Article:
The Congressman talks favorably about these issues, and is quick to cite his long-time support for environmental legislation and action, going back to his days on the Kent County Commission.
    But since President Obama was elected, the Congressman has hued to the Republican party line without exception, always saying he has “problems” with any bill put forth or supported by the environmental community. Consequently, unless you are talking to the local “corporate environmentalists”, Mr. Ehlers is not considered supportive of environmental issues.
    Could this change with his lame-duck status? If he doesn’t have to worry about some tea-party crazy trying to steal his seat from the right, will it free him to vote his conscience, or his true beliefs? I don’t know; perhaps we’ll see something like that. But I don’t think local greens will be holding their collective breath until Vern is on our side.

  4. jim permalink
    February 12, 2010 5:35 pm

    Ehlers is an advocate of nuclear power. Any discussion of Ehlers as an environmentalist is laughable at best.

    Progressives, Democrats, liberals, etc are all responsible for propping up the myth that Ehlers was an environmentalist. Every time you applaud him for being better than other Republicans, you enhance that myth.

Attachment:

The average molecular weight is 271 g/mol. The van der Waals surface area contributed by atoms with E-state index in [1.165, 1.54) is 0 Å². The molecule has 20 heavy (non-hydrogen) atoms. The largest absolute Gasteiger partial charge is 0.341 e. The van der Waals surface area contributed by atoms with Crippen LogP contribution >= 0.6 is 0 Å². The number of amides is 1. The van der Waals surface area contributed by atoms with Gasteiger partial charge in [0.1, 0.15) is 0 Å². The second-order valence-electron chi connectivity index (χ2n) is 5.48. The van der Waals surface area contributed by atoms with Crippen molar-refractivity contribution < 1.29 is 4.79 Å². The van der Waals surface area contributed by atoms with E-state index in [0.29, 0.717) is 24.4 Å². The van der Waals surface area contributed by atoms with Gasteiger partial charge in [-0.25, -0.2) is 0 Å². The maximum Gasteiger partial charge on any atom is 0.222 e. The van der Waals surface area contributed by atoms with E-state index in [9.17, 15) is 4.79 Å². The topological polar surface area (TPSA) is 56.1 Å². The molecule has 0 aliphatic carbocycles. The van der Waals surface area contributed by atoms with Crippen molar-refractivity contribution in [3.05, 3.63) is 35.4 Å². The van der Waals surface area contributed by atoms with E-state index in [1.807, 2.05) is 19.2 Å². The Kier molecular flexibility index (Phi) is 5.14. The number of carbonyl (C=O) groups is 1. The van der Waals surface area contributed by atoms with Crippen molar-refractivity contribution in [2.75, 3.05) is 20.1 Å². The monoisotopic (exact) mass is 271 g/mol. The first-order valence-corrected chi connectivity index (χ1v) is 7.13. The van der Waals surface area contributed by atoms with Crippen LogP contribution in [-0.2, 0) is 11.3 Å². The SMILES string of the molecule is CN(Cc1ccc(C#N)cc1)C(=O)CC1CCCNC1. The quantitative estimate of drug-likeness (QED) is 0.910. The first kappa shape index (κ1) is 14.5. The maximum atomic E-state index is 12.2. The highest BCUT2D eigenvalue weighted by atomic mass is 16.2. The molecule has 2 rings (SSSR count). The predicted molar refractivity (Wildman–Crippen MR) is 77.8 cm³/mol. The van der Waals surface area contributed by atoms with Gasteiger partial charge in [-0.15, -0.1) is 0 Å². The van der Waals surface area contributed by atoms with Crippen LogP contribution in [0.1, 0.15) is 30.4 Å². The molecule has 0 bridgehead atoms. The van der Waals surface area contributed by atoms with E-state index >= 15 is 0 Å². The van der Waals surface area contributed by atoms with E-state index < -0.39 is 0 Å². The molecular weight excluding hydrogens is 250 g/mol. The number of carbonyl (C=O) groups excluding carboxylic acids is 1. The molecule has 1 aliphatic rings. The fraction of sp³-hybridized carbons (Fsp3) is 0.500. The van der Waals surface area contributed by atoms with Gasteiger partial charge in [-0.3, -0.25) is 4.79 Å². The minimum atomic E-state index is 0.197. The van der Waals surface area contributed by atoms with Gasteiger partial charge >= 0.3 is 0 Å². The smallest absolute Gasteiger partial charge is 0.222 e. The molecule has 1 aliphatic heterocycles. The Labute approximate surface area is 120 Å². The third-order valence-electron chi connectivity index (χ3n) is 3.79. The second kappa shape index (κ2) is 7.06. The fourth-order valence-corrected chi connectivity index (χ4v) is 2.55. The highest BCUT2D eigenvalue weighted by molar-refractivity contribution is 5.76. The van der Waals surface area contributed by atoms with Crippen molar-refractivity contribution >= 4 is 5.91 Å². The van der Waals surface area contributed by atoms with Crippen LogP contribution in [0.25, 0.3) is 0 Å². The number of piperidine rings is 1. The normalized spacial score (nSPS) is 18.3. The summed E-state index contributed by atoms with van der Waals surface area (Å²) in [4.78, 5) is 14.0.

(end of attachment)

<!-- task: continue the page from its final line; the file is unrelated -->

5. Jeff Smith permalink*
    February 12, 2010 6:00 pm

    thanks to the last few comments from people. I agree that in any serious discussion of environmentalism Ehlers could not be considered an environmentalist. While is voting record may not be as draconian as other elected officials, that is beside the point in the larger picture. Ehlers, like most members of Congress support a capitalist system, which is in an of itself unsustainable. It is unfortunate that groups like the Sierra Club in West Michigan have supported Ehlers over the years, because their platform is too narrow to take into consideration a comprehensive view of environmentalism. So, I agree with Jim’s comment about how the myth of Ehlers as an environmentalist is perpetuated.